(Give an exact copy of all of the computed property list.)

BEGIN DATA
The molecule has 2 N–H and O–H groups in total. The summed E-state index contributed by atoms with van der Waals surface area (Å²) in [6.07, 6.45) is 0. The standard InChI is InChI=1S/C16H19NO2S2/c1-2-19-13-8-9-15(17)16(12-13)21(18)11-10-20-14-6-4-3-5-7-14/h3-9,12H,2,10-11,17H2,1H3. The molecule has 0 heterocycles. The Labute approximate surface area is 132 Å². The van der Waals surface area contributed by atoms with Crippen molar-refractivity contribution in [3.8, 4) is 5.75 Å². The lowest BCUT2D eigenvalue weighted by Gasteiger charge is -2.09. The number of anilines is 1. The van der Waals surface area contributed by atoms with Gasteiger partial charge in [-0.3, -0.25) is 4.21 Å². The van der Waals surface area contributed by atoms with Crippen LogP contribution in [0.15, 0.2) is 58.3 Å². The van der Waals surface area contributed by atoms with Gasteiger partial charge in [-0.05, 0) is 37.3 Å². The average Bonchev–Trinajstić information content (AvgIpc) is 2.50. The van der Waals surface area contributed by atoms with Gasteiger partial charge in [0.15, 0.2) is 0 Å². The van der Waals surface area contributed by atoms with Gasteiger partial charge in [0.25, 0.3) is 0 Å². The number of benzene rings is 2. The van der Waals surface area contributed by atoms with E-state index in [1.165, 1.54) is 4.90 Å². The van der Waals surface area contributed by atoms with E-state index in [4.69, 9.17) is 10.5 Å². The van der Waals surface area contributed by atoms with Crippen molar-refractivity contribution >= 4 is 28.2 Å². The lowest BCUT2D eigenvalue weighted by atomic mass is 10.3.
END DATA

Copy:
The molecule has 2 N–H and O–H groups in total. The summed E-state index contributed by atoms with van der Waals surface area (Å²) in [6.07, 6.45) is 0. The standard InChI is InChI=1S/C16H19NO2S2/c1-2-19-13-8-9-15(17)16(12-13)21(18)11-10-20-14-6-4-3-5-7-14/h3-9,12H,2,10-11,17H2,1H3. The molecule has 0 heterocycles. The Labute approximate surface area is 132 Å². The van der Waals surface area contributed by atoms with Crippen molar-refractivity contribution in [3.8, 4) is 5.75 Å². The lowest BCUT2D eigenvalue weighted by Gasteiger charge is -2.09. The number of anilines is 1. The van der Waals surface area contributed by atoms with Gasteiger partial charge in [-0.3, -0.25) is 4.21 Å². The van der Waals surface area contributed by atoms with Crippen LogP contribution in [0.15, 0.2) is 58.3 Å². The van der Waals surface area contributed by atoms with Gasteiger partial charge in [-0.05, 0) is 37.3 Å². The average Bonchev–Trinajstić information content (AvgIpc) is 2.50. The van der Waals surface area contributed by atoms with Gasteiger partial charge in [0.15, 0.2) is 0 Å². The van der Waals surface area contributed by atoms with Gasteiger partial charge in [0.25, 0.3) is 0 Å². The number of benzene rings is 2. The van der Waals surface area contributed by atoms with E-state index in [1.165, 1.54) is 4.90 Å². The van der Waals surface area contributed by atoms with E-state index in [4.69, 9.17) is 10.5 Å². The van der Waals surface area contributed by atoms with Crippen molar-refractivity contribution >= 4 is 28.2 Å². The lowest BCUT2D eigenvalue weighted by atomic mass is 10.3.